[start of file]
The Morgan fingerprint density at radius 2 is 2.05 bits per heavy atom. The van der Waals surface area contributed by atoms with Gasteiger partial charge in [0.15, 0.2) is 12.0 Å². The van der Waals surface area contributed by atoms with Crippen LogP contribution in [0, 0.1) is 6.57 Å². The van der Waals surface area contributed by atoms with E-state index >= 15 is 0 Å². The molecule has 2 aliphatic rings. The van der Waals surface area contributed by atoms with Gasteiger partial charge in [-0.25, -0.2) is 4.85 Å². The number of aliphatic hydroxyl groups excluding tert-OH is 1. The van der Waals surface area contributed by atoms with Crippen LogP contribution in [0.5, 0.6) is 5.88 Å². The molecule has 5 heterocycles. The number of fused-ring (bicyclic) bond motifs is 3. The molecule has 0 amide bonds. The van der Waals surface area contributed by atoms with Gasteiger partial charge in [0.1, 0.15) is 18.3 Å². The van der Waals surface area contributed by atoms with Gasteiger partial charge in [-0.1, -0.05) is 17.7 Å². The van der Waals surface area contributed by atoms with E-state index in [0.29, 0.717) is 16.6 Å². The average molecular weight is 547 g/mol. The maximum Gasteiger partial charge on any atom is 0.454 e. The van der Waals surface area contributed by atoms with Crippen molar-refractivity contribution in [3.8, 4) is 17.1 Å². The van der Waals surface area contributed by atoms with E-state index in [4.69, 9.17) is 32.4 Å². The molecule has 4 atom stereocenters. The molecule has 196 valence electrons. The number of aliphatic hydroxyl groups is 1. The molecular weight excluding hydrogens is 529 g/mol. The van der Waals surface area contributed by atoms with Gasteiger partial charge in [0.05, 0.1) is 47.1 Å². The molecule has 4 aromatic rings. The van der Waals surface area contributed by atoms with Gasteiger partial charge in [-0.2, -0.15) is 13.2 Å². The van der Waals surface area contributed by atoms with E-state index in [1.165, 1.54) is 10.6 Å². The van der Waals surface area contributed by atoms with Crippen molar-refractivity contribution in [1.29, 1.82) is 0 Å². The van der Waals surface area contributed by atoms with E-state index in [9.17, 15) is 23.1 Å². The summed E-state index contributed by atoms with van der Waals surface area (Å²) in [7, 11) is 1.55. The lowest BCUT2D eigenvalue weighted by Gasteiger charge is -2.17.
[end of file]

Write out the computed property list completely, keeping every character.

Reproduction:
The Morgan fingerprint density at radius 2 is 2.05 bits per heavy atom. The van der Waals surface area contributed by atoms with Gasteiger partial charge in [0.15, 0.2) is 12.0 Å². The van der Waals surface area contributed by atoms with Crippen LogP contribution in [0, 0.1) is 6.57 Å². The van der Waals surface area contributed by atoms with E-state index >= 15 is 0 Å². The molecule has 2 aliphatic rings. The van der Waals surface area contributed by atoms with Gasteiger partial charge in [-0.25, -0.2) is 4.85 Å². The number of aliphatic hydroxyl groups excluding tert-OH is 1. The van der Waals surface area contributed by atoms with Crippen LogP contribution in [0.5, 0.6) is 5.88 Å². The molecule has 5 heterocycles. The number of fused-ring (bicyclic) bond motifs is 3. The molecule has 0 amide bonds. The van der Waals surface area contributed by atoms with Gasteiger partial charge in [0.1, 0.15) is 18.3 Å². The van der Waals surface area contributed by atoms with Gasteiger partial charge in [-0.1, -0.05) is 17.7 Å². The van der Waals surface area contributed by atoms with E-state index in [0.29, 0.717) is 16.6 Å². The average molecular weight is 547 g/mol. The maximum Gasteiger partial charge on any atom is 0.454 e. The van der Waals surface area contributed by atoms with Crippen molar-refractivity contribution in [3.8, 4) is 17.1 Å². The van der Waals surface area contributed by atoms with E-state index in [4.69, 9.17) is 32.4 Å². The molecule has 4 atom stereocenters. The molecule has 196 valence electrons. The number of aliphatic hydroxyl groups is 1. The molecular weight excluding hydrogens is 529 g/mol. The van der Waals surface area contributed by atoms with Gasteiger partial charge in [0.05, 0.1) is 47.1 Å². The molecule has 4 aromatic rings. The van der Waals surface area contributed by atoms with Gasteiger partial charge in [-0.2, -0.15) is 13.2 Å². The van der Waals surface area contributed by atoms with E-state index in [1.165, 1.54) is 10.6 Å². The van der Waals surface area contributed by atoms with Crippen molar-refractivity contribution in [1.29, 1.82) is 0 Å². The van der Waals surface area contributed by atoms with E-state index in [9.17, 15) is 23.1 Å². The summed E-state index contributed by atoms with van der Waals surface area (Å²) in [7, 11) is 1.55. The lowest BCUT2D eigenvalue weighted by Gasteiger charge is -2.17.